Breastfeeding, The Saga

There has been a lot of discussion between some of my twitter peeps about breastfeeding, however there isn’t much detail one can get into 140 characters, so time for a blog post.

Breastfeeding is definitely the best thing I could have done for both Tom and myself.  It’s obviously working for Tom he’s huge and healthy but for me the benefits go further than those advertised, it also gave me something to hold on to when I was feeling at my worst with the PND, no matter how crap I felt about myself I knew that Tom needed me for at least one thing.

It wasn’t easy though, I had a lot of difficulty at the start and it took Simon’s strength of character to keep me at it.

I went to the anti-natal breastfeeding class which was useful as it gave hints and ideas for feeding however the really useful part was warning that there would be really hard nights as the baby kicked up his demand for milk, so it prepared me for difficulties.  But I still didn’t have any real idea of how to get a baby to latch, the descriptions in the baby books and magazines didn’t seem physically possible for bipeds and a demonstration using a knitted booby and a doll still didn’t enlighten me.

When I first fed Tom he was placed on my breast by the midwife and I was so out of it that even if she had successfully shown me how to get him to latch I wouldn’t have remembered.  Back on the maternity ward I asked if I could have help with breastfeeding.  I was promised help the next time I breastfed but each time I fed Tom the midwife who I had spoken to wasn’t available and the ones who did come to help me just put Tom on the booby rather than showing me how to do it myself.  I watched intently but when I tried to get him on, he’d latch, but  too high and I couldn’t get him to shift.  I asked again and again, help was promised but they never seemed to have the time.

Tom had very hard gums which I wasn’t expecting and by the second night he had already caused blood blisters to form on the tips of both nipples, it was agony to feed him.   The second night was also when he demanded almost constant feeding.   I quickly felt like I had been sucked dry with nothing to give him, he wouldn’t stop screaming,  I was in pain from my c-section,  my back was hurting and the blisters on my nipples had burst.  I asked for help, this time one of the ward assistants came, she was lovely, dried my tears, got me as comfortable as possible, showed me how to get Tom on my breast and promised that she would get one of the night duty midwives along to help me.   When the midwife did turn up she was an utter bitch, dismissed my request for help with a “that’s not possible” told me off for gently jiggling Tom to encourage him to feed and left.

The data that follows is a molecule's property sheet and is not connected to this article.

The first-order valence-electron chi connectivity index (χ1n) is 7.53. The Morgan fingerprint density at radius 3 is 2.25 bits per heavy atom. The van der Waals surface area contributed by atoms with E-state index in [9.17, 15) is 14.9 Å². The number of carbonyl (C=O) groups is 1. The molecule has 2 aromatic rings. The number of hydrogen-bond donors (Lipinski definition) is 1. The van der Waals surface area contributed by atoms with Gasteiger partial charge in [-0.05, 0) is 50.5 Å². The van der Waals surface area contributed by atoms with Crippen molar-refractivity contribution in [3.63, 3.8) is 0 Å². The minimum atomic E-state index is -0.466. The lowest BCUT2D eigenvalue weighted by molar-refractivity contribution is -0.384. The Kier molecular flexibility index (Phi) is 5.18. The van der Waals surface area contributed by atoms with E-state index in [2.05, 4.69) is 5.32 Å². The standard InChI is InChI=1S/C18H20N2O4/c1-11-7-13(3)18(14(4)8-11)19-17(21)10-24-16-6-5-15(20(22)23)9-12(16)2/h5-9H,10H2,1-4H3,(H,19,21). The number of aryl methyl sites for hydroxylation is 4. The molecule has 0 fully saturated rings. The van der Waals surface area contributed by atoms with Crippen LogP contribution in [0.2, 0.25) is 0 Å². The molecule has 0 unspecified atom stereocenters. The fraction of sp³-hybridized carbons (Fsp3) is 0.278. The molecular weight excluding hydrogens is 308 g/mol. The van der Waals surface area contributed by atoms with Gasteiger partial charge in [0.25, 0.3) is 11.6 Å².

It was probably the worst night of my life for physical pain and feeling utterly helpless.  As soon as the day shift stared I told them that I would be going home that day, there was no way I was spending a third night under the care of that cow.

So I went home, that night Tom slept right through until morning.

The midwifery care in the community was very good. I came home Sunday lunch time the first midwife turned up Monday morning.  It’s a team effort the community midwife care, which meant that I had about 10 different midwives visit in all.  They were all lovely and inordinately helpful, but the damage had been done  my breasts felt like they had been shredded.  Nipple shields are supposed to help protect but Tom hated them and it took real persuasion to get him to feed when I was using one and some days he would demand almost constant feeding.  In the end in order to give myself a break and my nipples a chance to heal I modified feeding on demand, if he demanded a feed in less than two hours from the beginning of his last feed I wouldn’t feed him.  This wasn’t a strict rule, if he’d had a very bad short feed before then I would feed him.

At the time it seemed to last forever, and I think I’ve blanked out some of the worst bits, but it probably only lasted about a fortnight at most. Talking to Simon about it he can’t remember me having any problems feeding Tom by the time he got his iPhone.  But as he says “It was a looong fortnight.”

Now almost 8 months later we’ve hit a new problem – Teeth now Tom’s got gnashers top and bottom it’s become very painful to feed Tom on my right breast unless we are both lying down in bed.  It’s not Tom’s fault as he doesn’t tend to use me as a teething toy, but this isn’t very practical or convenient during the day.  I’m hoping that my body will learn to cope with the asymmetric feeding patterns, as expressing isn’t really an option.  I don’t really want to stop now because I like my biscuits and I’m too mean to fork out for formula for the next 4 months so fingers crossed.


2 thoughts on “Breastfeeding, The Saga

  1. It surely is one of the most difficult things I think I’ve ever had to deal with-you are amazing for getting so far. We never got over that first latching hurdle with very limited help (which mostly consisted of being told I was doing it right, whilst at the same time being told-it it hurts it’s wrong!) In the end (after I got infections and had to have daily hospital visits) I just expressed and bottle fed until 5 months, when it all just got too much for me.
    Good luck with your new challenge-you truly have done an incredible job to get to 8 months! Congratulations x

  2. Thanks Vicki.

    But wow! expressing for five months is fantastic. I could never get the pumps to work and had to hand express which was a pain so quickly gave up we have a tub of formula for when he is being babysat and needs a night feed.

    I think what you did was wonderful and really admirable.

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